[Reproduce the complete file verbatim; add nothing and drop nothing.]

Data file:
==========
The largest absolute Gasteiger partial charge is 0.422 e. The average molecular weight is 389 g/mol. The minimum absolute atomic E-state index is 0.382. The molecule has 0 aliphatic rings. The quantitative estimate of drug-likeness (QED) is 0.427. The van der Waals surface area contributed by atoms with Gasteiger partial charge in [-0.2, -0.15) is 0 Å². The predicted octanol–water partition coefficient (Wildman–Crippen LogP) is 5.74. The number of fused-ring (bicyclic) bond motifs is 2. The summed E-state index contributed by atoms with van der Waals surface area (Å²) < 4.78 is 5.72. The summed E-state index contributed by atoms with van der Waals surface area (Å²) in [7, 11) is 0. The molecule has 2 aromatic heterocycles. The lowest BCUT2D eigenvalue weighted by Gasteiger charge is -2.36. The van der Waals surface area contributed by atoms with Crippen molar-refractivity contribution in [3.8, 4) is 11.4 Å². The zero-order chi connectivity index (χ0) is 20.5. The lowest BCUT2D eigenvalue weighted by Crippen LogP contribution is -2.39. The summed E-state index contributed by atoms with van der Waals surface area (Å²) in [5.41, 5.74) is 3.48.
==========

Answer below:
The largest absolute Gasteiger partial charge is 0.422 e. The average molecular weight is 389 g/mol. The minimum absolute atomic E-state index is 0.382. The molecule has 0 aliphatic rings. The quantitative estimate of drug-likeness (QED) is 0.427. The van der Waals surface area contributed by atoms with Gasteiger partial charge in [-0.2, -0.15) is 0 Å². The predicted octanol–water partition coefficient (Wildman–Crippen LogP) is 5.74. The number of fused-ring (bicyclic) bond motifs is 2. The summed E-state index contributed by atoms with van der Waals surface area (Å²) < 4.78 is 5.72. The summed E-state index contributed by atoms with van der Waals surface area (Å²) in [7, 11) is 0. The molecule has 2 aromatic heterocycles. The lowest BCUT2D eigenvalue weighted by Gasteiger charge is -2.36. The van der Waals surface area contributed by atoms with Crippen molar-refractivity contribution in [3.8, 4) is 11.4 Å². The zero-order chi connectivity index (χ0) is 20.5. The lowest BCUT2D eigenvalue weighted by Crippen LogP contribution is -2.39. The summed E-state index contributed by atoms with van der Waals surface area (Å²) in [5.41, 5.74) is 3.48.